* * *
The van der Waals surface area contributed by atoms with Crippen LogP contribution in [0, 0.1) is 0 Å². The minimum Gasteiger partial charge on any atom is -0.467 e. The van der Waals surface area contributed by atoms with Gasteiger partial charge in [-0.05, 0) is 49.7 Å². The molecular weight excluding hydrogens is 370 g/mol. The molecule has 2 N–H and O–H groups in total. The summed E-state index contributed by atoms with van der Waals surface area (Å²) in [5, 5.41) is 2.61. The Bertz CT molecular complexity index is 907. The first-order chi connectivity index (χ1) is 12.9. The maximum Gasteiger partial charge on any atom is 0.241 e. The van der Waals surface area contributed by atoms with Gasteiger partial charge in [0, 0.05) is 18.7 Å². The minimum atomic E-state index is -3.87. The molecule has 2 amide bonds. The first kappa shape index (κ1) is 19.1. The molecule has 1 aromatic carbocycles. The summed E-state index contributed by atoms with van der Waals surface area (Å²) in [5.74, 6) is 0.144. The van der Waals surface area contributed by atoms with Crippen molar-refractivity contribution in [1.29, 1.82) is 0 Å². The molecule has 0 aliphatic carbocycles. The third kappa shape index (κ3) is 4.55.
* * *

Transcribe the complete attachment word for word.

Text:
The van der Waals surface area contributed by atoms with Crippen LogP contribution in [0, 0.1) is 0 Å². The minimum Gasteiger partial charge on any atom is -0.467 e. The van der Waals surface area contributed by atoms with Gasteiger partial charge in [-0.05, 0) is 49.7 Å². The molecular weight excluding hydrogens is 370 g/mol. The molecule has 2 N–H and O–H groups in total. The summed E-state index contributed by atoms with van der Waals surface area (Å²) in [5, 5.41) is 2.61. The Bertz CT molecular complexity index is 907. The first-order chi connectivity index (χ1) is 12.9. The maximum Gasteiger partial charge on any atom is 0.241 e. The van der Waals surface area contributed by atoms with Gasteiger partial charge in [0, 0.05) is 18.7 Å². The minimum atomic E-state index is -3.87. The molecule has 2 amide bonds. The first kappa shape index (κ1) is 19.1. The molecule has 1 aromatic carbocycles. The summed E-state index contributed by atoms with van der Waals surface area (Å²) in [5.74, 6) is 0.144. The van der Waals surface area contributed by atoms with Crippen molar-refractivity contribution in [1.29, 1.82) is 0 Å². The molecule has 0 aliphatic carbocycles. The third kappa shape index (κ3) is 4.55.